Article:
You can use read() and write() commands for simple devices. When dealing with a complex device that incorporates many functions, however, implementing reads and writes with a command language can become confusing for users, and the driver must take steps to properly parse the command line. So, although these two commands are useful for accessing driver functions from the Linux shell, you should use the ioctl() command when you access the driver using an application program.
The ioctl() command presents a different entry point into the same driver code. Programmers working with Windows 95/98/NT are accustomed to using an ioctl() interface to drivers. Further, instead of requiring application programmers to include every I/O and driver parameter in the calling function, programmers can now use a pointer to a buffer that contains that information.
The structure of an ioctl() call is:
ioctl(unsigned int fd,
unsigned int request,
unsigned long argument)
The variable fd refers to a file descriptor that the application receives when it opens the driver. Later, user code opens the device-driver file and then issues ioctl() calls to it. Through the request argument, you can specify the desired action, and the argument is a 32-bit variable that can be a pointer to a buffer containing I/O parameters.
Any call to the driver causes the OS to call a dispatch routine. The dispatch routine selects and executes a driver function based on arguments in the calling function. In Listing 2, the dispatch routine decodes the command number from an ioctl() call.
Analyze driver architectures
By knowing how the OS registers and calls of a device driver, you can better understand which architectures work best for a driver. You must find the best balance between ease of use and complexity. Using formal interfaces makes the driver easier to write and use, but it adds processor overhead when the driver calls a function.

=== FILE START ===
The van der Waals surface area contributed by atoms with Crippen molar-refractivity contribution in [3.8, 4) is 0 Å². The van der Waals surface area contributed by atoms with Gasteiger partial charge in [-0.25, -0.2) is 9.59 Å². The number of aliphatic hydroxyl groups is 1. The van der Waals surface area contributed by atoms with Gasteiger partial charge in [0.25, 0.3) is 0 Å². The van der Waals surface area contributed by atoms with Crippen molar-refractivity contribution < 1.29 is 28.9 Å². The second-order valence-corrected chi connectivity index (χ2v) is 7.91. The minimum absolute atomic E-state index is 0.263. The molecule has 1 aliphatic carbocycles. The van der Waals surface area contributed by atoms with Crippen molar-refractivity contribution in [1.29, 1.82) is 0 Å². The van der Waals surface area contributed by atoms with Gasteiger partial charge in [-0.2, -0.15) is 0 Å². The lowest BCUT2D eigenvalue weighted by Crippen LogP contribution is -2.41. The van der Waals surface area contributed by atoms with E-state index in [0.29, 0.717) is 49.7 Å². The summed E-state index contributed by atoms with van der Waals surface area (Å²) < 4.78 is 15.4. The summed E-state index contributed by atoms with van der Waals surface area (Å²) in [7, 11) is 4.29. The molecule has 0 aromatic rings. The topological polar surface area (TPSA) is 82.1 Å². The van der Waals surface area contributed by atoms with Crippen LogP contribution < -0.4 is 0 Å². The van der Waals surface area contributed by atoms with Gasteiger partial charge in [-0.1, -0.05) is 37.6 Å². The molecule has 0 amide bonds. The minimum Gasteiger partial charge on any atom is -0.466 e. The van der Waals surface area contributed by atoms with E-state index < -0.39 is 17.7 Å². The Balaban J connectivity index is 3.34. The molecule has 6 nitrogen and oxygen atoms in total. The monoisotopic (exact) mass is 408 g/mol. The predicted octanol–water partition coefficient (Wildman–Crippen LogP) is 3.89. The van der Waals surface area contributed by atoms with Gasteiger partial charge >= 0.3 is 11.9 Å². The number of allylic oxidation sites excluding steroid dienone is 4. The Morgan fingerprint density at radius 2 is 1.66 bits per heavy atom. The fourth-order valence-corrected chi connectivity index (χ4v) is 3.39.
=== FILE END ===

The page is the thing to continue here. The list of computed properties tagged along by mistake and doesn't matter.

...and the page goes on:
If you want your driver to be flexible enough to work with new hardware or to be easily ported to another OS, split the driver into OS- and hardware-dependent parts (Figure 2). By doing this split, you need to replace only the affected driver portions when adding support for a new card or OS.
After you define the framework and methodology, you can begin to write the working code. Once you write the driver's register-level hardware-interface code (a job that goes beyond the scope of this article), you must tell the kernel which operations the driver supports and where to find its entry points. Write the driver so that it knows where to find various kernel functions. Two Linux commands serve this purpose: insmod loads the driver code into the kernel, and rmmod unloads it.
To execute either command, you must log into the OS as a "super user." While the driver module loads, insmod resolves symbolic names within the driver into entry points, and it modifies addresses inside the driver module so that the driver can gain access to kernel functions and variables. Your driver uses kernel functions and variables that the OS defines in files /usr/include/asm and /usr/include/linux.
Once you link the driver into the kernel, you must initialize the hardware. For this step, Linux automatically calls the driver function init_module(), which lets the driver find devices to serve. The driver registers the major number, character name, and table of supported operations.